And Narcisse has managed, with his first comic book, to write a hero who happens to be both his favorite character and the one everyone is paying attention to right now.

“In terms of the situation, I’m coming in at the top,” he says.

Origin story

Like many fans his age, Narcisse discovered comics young. “My parents would drop me off at the barbershop to get a haircut, which could sometimes take hours, sometimes because I was actually waiting for a haircut, sometimes because they would use it as a babysitter,” he says.

Some kind soul left a stack of comics, and Narcisse happened to pick up “Daredevil #165” (July 1980), written by Roger McKenzie and Frank Miller and drawn by Miller.

It blew his mind.

“Miller had all this dramatic staging, and it was written for an older audience,” Narcisse says. “It brought up this deep emotional churn — it really felt verboten.” Soon he was totally addicted, and once he moved to Long Island, trips to the comics store became a regular thing.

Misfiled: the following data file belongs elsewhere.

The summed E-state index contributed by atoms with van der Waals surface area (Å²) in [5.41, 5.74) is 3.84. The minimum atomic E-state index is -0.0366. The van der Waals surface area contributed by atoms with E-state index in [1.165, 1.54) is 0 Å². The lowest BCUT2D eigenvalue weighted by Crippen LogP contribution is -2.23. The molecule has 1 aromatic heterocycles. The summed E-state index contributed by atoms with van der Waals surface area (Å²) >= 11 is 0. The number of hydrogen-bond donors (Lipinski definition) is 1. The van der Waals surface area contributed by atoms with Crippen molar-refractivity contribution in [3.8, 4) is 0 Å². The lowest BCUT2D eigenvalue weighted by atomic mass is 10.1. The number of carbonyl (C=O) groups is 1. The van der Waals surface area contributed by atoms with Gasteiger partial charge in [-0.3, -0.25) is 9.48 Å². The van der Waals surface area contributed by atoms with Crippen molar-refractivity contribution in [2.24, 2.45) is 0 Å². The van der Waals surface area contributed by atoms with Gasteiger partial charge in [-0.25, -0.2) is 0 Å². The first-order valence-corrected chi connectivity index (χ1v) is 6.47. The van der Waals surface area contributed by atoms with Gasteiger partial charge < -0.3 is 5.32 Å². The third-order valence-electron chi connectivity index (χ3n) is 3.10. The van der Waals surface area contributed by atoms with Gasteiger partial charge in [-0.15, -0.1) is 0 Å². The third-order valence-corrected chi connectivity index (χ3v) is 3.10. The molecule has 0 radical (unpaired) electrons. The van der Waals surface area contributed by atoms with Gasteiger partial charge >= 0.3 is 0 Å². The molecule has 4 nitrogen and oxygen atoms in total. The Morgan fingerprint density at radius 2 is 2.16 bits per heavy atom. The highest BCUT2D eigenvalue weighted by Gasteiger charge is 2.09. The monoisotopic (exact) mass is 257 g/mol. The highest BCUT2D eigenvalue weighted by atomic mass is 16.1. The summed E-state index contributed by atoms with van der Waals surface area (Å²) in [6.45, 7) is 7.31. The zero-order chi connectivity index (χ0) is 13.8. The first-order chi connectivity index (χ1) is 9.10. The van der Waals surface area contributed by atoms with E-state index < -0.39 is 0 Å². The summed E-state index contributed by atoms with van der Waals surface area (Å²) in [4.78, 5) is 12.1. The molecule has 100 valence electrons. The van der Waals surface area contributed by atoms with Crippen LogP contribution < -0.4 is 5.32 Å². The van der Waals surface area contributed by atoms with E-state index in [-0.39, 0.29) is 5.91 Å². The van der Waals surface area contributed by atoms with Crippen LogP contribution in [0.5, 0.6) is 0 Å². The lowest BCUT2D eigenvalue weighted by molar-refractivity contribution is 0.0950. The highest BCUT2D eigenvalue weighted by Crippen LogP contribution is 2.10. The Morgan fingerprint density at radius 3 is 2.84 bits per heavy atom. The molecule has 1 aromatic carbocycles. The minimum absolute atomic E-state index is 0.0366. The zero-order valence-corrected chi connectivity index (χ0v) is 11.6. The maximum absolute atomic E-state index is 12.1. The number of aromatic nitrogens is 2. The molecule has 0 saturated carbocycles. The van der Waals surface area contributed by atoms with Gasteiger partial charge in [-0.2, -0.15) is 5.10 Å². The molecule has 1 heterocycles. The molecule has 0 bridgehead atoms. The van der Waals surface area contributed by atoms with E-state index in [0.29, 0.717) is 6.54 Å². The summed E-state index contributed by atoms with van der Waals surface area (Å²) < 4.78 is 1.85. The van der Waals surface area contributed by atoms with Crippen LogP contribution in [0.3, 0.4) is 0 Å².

Narcisse became especially fond of a writer named Jim Owsley, who later took the nom de plume Christopher J. Priest.

Owsley, the first African-American full-time writer and editor at either Marvel or DC, was the writer on “Power Man and Iron Fist,” a Marvel book about an invulnerable black guy and a white martial artist. (See also the Netflix TV shows “Luke Cage,” “Iron Fist” and “The Defenders.”)

Narcisse soon figured out that the writer was black (as was the artist, a guy named M.D. Bright). He became a Priest fanatic overnight, following the writer’s career with a microscope.